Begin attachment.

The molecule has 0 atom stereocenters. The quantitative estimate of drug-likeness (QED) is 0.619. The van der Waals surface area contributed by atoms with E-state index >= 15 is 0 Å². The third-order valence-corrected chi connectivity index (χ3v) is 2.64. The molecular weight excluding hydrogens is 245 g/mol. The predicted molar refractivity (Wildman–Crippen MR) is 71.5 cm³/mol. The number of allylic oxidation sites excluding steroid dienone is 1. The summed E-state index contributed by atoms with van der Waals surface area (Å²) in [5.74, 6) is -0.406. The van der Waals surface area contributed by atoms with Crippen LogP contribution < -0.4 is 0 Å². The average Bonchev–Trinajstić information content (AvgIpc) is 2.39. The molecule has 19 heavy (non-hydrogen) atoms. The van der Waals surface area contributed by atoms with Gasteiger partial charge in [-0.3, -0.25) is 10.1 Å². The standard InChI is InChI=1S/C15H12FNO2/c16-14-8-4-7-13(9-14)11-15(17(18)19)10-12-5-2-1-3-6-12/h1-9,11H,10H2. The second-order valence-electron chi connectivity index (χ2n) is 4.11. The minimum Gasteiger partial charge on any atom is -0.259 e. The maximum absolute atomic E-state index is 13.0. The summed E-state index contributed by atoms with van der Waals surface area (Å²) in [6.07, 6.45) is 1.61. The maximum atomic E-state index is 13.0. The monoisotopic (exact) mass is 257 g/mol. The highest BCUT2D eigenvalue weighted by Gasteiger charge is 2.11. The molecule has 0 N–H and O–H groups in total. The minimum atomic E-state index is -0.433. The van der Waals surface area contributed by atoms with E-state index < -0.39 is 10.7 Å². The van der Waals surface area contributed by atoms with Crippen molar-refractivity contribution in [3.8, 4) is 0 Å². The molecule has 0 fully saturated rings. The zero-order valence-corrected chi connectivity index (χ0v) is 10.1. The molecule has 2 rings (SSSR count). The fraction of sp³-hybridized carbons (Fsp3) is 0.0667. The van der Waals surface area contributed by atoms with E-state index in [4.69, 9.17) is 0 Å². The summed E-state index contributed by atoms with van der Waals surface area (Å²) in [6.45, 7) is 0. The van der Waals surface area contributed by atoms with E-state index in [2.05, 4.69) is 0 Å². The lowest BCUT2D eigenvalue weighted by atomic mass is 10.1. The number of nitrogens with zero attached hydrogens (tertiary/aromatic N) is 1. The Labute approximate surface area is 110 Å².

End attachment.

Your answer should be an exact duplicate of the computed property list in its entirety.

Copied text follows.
The molecule has 0 atom stereocenters. The quantitative estimate of drug-likeness (QED) is 0.619. The van der Waals surface area contributed by atoms with E-state index >= 15 is 0 Å². The third-order valence-corrected chi connectivity index (χ3v) is 2.64. The molecular weight excluding hydrogens is 245 g/mol. The predicted molar refractivity (Wildman–Crippen MR) is 71.5 cm³/mol. The number of allylic oxidation sites excluding steroid dienone is 1. The summed E-state index contributed by atoms with van der Waals surface area (Å²) in [5.74, 6) is -0.406. The van der Waals surface area contributed by atoms with Crippen LogP contribution < -0.4 is 0 Å². The average Bonchev–Trinajstić information content (AvgIpc) is 2.39. The molecule has 19 heavy (non-hydrogen) atoms. The van der Waals surface area contributed by atoms with Gasteiger partial charge in [-0.3, -0.25) is 10.1 Å². The standard InChI is InChI=1S/C15H12FNO2/c16-14-8-4-7-13(9-14)11-15(17(18)19)10-12-5-2-1-3-6-12/h1-9,11H,10H2. The second-order valence-electron chi connectivity index (χ2n) is 4.11. The minimum Gasteiger partial charge on any atom is -0.259 e. The maximum absolute atomic E-state index is 13.0. The summed E-state index contributed by atoms with van der Waals surface area (Å²) in [6.07, 6.45) is 1.61. The maximum atomic E-state index is 13.0. The monoisotopic (exact) mass is 257 g/mol. The highest BCUT2D eigenvalue weighted by Gasteiger charge is 2.11. The molecule has 0 N–H and O–H groups in total. The minimum atomic E-state index is -0.433. The van der Waals surface area contributed by atoms with E-state index < -0.39 is 10.7 Å². The van der Waals surface area contributed by atoms with Crippen molar-refractivity contribution in [3.8, 4) is 0 Å². The molecule has 0 fully saturated rings. The zero-order valence-corrected chi connectivity index (χ0v) is 10.1. The molecule has 2 rings (SSSR count). The fraction of sp³-hybridized carbons (Fsp3) is 0.0667. The van der Waals surface area contributed by atoms with E-state index in [4.69, 9.17) is 0 Å². The summed E-state index contributed by atoms with van der Waals surface area (Å²) in [6.45, 7) is 0. The van der Waals surface area contributed by atoms with E-state index in [2.05, 4.69) is 0 Å². The lowest BCUT2D eigenvalue weighted by atomic mass is 10.1. The number of nitrogens with zero attached hydrogens (tertiary/aromatic N) is 1. The Labute approximate surface area is 110 Å².